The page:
Essay on Eco: Supply and Demand and Blackberry Bold

Submitted By liynj
Words: 1490
Pages: 6

Nottingham University Business School

Undergraduate Programmes

Business Economics A
(N11604 UK) (AUT 12-13)

“The number of owners of mobile phones has grown rapidly and hence the demand for mobile phones has also grown rapidly. Yet the prices of mobile phones have fallen. Why?” Explain using relevant diagrams.


Student ID: 4192063


In 1973, the first hand-held mobile phone was exhibited by John F. Mitchell. Over the years, from 1990 to 2011, mobile phone subscriptions worldwide raised from 12.4 million to over 6 billion, piercing about 87% of the global population and reaching the base of the economic pyramid. Being one of the most creative innovations, it eventually became the most convenient way of communication. In earlier days, very few people could think of buying a mobile phone but today looking at the dropped prices, almost every individual can afford to own one. Once regarded as luxury is now the thing no human can do without. Everyone, be it a rich businessman or a student doing three part-time jobs to cover his education loan possesses a mobile phone. In today’s generation, mobile phones have become an integral part of people’s lives. They serve as a communication tool used to make and receive calls as well as send text messages, listen to music, surf the internet; to mention just a few reasons for the boosting importance of cell phones.
Mobile phones have made their own single stand and acquired a place in the market that no other product can replace.
The theory of ‘Demand’ refers to how much quantity of a product or service is desired by buyers and how much they are willing to pay for that specific good or service. The quantity demanded of any good is determined by one main determinant which plays a central role – the price of the good. As stated in the Law of Demand, when other factors such as the income of the consumer, price of other goods, etc remain unchanged, the quantity demanded of a good falls when the price of the good rises; and on the other hand, the quantity demanded rises when the price falls. Taking the BlackBerry Bold phone for example; when the price of the phone is 400£, the demand will not be that high but if the price of the phone falls down to 250£, the demand will increase.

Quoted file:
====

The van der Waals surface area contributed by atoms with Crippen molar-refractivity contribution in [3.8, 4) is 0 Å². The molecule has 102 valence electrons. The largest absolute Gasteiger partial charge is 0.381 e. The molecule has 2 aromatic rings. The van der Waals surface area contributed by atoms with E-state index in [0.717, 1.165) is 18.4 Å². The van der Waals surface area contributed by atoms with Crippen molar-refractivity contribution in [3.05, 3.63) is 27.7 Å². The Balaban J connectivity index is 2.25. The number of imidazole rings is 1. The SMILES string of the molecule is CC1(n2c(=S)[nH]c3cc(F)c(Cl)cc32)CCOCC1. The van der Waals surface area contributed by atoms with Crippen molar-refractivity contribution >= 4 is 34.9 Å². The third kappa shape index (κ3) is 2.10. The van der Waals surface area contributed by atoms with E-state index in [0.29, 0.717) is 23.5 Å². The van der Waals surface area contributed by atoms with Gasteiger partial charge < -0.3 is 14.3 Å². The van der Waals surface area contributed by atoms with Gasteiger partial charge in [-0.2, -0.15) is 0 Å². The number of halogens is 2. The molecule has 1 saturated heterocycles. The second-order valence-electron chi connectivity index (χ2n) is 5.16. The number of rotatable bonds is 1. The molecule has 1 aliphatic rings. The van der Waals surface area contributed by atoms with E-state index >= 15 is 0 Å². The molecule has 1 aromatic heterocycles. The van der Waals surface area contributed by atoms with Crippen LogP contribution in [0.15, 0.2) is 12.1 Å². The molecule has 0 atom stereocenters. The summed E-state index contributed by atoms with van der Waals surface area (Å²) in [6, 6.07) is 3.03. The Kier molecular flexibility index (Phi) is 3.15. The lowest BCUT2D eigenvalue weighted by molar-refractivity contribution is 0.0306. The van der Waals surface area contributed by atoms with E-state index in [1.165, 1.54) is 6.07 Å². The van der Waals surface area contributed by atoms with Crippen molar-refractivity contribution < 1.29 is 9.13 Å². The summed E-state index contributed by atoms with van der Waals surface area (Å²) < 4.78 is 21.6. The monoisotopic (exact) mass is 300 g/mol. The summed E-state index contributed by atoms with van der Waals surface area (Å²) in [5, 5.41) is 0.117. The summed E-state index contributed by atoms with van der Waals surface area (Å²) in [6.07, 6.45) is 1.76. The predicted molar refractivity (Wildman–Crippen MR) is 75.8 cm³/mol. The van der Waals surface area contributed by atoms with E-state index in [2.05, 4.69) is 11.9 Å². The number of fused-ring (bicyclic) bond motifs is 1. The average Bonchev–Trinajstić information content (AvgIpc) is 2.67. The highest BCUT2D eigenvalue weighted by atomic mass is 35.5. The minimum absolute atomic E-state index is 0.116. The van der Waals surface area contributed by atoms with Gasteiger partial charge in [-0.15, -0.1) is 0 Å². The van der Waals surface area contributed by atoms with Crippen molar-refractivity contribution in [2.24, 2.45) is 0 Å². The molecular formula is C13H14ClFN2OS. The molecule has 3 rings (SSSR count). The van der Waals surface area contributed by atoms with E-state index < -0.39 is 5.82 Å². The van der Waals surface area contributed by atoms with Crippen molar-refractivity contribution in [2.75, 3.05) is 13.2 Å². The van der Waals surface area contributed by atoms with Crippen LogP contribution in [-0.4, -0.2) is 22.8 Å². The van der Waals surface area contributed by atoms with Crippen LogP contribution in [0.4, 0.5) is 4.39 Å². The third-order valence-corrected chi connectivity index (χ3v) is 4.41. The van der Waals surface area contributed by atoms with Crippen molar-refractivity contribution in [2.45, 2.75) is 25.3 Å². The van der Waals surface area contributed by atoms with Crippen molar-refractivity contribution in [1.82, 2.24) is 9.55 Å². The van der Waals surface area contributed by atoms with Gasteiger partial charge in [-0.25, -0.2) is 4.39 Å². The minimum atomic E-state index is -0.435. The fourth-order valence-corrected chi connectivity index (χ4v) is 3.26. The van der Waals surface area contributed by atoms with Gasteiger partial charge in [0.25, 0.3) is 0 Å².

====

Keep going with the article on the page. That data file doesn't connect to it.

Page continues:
The above demand schedule shows the quantity of the BlackBerry Bold demanded at each price. The demand curve below shows how the demand rises with the decrease in price. Because a lower price increases the quantity demanded, the demand curve is sloping downward (negatively sloped).

FIGURE 1: Law of demand applied on BlackBerry Bold phones

In the above figure, with the decrease of price from P to P1, there has been an increase in the quantity demanded from Q to Q1

Increase or decrease in demand of a product is also driven by factors other than price; these cause a shift in the demand curve towards the right (when increasing) or towards the left (when decreasing). There are several variables that cause a shift in the demand curve, such as when the Income of the Consumer increases/decreases, it causes a fall or rise in the quantity of a product demanded. If the demand for a good falls when income falls, the good is called a normal good but if the demand if a good rises with the fall in income, it is known as an inferior good. In cases of mobile phones; an Apple Iphone 5, BlackBerry Bold, Nokia Lumia, etc would be normal goods whereas the cheaper phones of the same companies would be inferior goods. Price of Related Goods also affect the demand. If there are two goods X and Y and the increase in the price of good X leads to an increase in the demand for good Y and vice-versa, they are substitute goods. Whereas if there are two goods X and Y and the increase in price of good X leads to a decrease in the demand of good Y and vice-versa, they are complement goods.